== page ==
In one of the Gracious Home locations, I found the Rubbermaid cache. The aisles are incredibly narrow, and stocked literally nine feet high. If you haven't been to New York, you cannot imagine how narrow and tight the stores are here (if you aren't in one of the big showroom type places like Pottery Barn and so on.) I have a little bit of a bull-in-a-china-shop problem to begin with (being a Taurus, I suppose) where I am afraid I'm going to knock everything over. With the incredible mosaic of products jammed in the aisle, I could very well have been staring right at what I wanted and not have seen it.

There was a woman standing in the aisle I wanted, her back to the Rubbermaid, checking out some whisk-type-gadgets on the opposite wall of the aisle. I needed her to move. She was taking her time. You can't take your time in a store like this - you must move it along. Make your decisions while moving. People literally cannot get by you. (There was a grocery store near one of my first jobs in New York in which the aisles were actually marked "one-way" because they were so narrow. You had to begin at one end, go through the maze of aisles, and exit at the other. If you weren't paying attention and forgot to get the can of green beans you needed, there was no reversing course. You had to go through and come back again. I learned that the hard way.)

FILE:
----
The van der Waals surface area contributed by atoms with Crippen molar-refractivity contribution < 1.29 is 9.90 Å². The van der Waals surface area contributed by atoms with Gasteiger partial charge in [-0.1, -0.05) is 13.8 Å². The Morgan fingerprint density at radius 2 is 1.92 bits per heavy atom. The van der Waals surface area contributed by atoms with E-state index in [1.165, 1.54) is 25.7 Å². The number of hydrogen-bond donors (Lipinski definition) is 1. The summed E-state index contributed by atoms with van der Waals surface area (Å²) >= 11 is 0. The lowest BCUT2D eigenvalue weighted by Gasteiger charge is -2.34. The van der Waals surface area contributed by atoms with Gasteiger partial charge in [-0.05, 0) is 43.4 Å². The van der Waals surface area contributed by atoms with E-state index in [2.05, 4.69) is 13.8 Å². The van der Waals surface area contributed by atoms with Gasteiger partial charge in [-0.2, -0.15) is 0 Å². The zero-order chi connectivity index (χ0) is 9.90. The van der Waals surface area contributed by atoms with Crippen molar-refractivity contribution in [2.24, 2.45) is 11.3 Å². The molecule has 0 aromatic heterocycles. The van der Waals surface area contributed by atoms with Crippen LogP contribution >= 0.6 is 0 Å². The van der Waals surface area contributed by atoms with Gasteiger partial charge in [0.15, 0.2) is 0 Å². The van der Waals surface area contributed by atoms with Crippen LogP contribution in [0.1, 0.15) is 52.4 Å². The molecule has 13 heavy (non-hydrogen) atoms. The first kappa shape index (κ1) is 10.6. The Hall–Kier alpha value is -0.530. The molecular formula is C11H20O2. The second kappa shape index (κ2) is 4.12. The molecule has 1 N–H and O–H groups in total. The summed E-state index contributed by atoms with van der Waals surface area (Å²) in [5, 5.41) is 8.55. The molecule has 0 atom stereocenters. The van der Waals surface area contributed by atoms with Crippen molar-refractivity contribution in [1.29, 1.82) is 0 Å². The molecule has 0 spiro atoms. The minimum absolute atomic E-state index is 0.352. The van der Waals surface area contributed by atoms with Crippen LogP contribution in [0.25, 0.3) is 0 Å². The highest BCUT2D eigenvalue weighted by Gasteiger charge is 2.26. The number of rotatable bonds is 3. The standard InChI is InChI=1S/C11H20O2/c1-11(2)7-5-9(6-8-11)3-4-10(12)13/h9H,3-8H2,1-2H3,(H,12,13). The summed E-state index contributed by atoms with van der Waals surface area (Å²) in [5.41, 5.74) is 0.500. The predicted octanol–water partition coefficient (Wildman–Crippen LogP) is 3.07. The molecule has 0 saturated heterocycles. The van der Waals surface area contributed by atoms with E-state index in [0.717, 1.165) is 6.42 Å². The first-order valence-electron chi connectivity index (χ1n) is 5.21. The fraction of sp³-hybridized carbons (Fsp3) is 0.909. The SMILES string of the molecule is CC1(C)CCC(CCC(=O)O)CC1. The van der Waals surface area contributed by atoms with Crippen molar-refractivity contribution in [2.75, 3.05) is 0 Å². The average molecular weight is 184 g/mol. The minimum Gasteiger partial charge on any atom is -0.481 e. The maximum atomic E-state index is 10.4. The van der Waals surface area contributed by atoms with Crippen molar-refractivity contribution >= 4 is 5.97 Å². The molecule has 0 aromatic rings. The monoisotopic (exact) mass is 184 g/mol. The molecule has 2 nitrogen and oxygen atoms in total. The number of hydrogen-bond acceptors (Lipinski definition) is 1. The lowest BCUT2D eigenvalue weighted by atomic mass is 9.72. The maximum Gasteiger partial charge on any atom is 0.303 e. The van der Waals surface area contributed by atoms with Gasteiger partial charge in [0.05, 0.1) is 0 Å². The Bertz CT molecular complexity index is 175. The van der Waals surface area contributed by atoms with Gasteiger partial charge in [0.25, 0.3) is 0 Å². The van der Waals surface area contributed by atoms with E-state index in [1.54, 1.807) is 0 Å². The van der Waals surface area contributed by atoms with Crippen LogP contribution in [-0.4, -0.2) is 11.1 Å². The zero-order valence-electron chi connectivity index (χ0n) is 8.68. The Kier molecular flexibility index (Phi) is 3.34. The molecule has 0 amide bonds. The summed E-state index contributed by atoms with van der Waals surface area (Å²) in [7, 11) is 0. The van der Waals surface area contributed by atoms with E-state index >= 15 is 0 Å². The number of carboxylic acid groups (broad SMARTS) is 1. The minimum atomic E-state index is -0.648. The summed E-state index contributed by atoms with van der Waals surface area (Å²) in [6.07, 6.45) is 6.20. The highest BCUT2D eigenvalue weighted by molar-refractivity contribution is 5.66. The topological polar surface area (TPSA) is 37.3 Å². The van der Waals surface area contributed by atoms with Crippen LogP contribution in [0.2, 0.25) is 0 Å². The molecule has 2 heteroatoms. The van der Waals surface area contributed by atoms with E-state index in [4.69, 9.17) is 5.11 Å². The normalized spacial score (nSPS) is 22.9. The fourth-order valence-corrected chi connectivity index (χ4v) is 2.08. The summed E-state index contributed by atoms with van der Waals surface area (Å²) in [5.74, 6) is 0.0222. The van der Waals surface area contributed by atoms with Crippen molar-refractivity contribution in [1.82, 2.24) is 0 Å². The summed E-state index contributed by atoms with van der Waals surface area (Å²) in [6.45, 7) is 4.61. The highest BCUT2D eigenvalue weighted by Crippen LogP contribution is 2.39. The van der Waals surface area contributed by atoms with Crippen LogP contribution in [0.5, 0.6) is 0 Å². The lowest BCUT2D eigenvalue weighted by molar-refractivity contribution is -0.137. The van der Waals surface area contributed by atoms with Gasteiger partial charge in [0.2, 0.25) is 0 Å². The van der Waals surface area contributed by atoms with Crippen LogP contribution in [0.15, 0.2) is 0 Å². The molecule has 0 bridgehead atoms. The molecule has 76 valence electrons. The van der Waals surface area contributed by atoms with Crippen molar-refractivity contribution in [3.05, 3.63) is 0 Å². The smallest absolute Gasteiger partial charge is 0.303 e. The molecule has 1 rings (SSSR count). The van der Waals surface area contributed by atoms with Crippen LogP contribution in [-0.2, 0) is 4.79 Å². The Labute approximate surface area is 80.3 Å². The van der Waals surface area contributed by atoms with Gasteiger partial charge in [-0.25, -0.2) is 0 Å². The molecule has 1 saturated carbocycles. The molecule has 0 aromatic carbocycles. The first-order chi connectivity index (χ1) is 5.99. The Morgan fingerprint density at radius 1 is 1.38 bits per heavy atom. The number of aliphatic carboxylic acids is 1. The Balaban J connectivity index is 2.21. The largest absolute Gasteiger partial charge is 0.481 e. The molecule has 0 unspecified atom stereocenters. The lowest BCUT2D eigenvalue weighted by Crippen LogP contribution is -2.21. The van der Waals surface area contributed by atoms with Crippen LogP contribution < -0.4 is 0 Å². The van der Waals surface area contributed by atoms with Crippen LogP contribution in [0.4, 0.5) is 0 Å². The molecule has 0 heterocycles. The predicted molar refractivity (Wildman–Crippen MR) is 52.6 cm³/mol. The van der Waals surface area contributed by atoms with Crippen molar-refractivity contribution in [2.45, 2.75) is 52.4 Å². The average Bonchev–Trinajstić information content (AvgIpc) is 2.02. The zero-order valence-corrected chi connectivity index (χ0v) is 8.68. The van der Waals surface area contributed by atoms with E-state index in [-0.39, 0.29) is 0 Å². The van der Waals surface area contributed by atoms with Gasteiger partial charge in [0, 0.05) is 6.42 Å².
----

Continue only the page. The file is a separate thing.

My mistake, of course, was in trying to shop on the weekends, when every store is packed. Everyone has had brunch, and is now doing their home shopping, usually in couples. Of course, in Gracious Home, there isn't room for couples to drift down the aisles holding hands - it's more a case of charging through the cramped rat-maze, making sure you don't lose each other.

I finally got a clear shot at the Rubbermaid. Again, there were one-quart jugs but no two-quart. By that time, though, claustrophobia was kicking in, so I had to get out of the store.

I had been scoping out stores all weekend - not just for these jugs, but to get a sense of which stores were the "good" ones. ("That's the good Rite Aid. That's the bad one. That's the good grocery store. Don't go over there, that's the bad one.") But good and bad, no store had what I needed. This was a shock when I first moved to the city - that a store might have some of a product, but never the full line. Looking for Jell-O? A store will have the three most popular flavors, and maybe one other, but no store had the space for every last variety. If you're a fan of the watermelon Jell-O or some other rare flavor, you were going to have to do a lot of walking to find the right store.

Finally, walking back up the East Side, I passed a Food Emporium. I had a gut feeling, so I followed it (I can usually find things this way ... just going on autopilot.) This store was mostly below ground, so it had more space. It also had ... the 64 ounce Rubbermaid jugs! And not only that, it had Glad kitchen-size blue recycling bags (you'd think everyone would have these, but they are also hard to find.)

I scooped them all up. This was now the "really good" Food Emporium. It had earned my loyalty. I would go twenty blocks out of my way to come here, if need be.

I'll be going back to Gracious Home during the week, though. There's still a bath mat to be found. Perhaps one with magical properties: as you dry off after your shower, the bath mat flies you to work. You know. That kind of thing.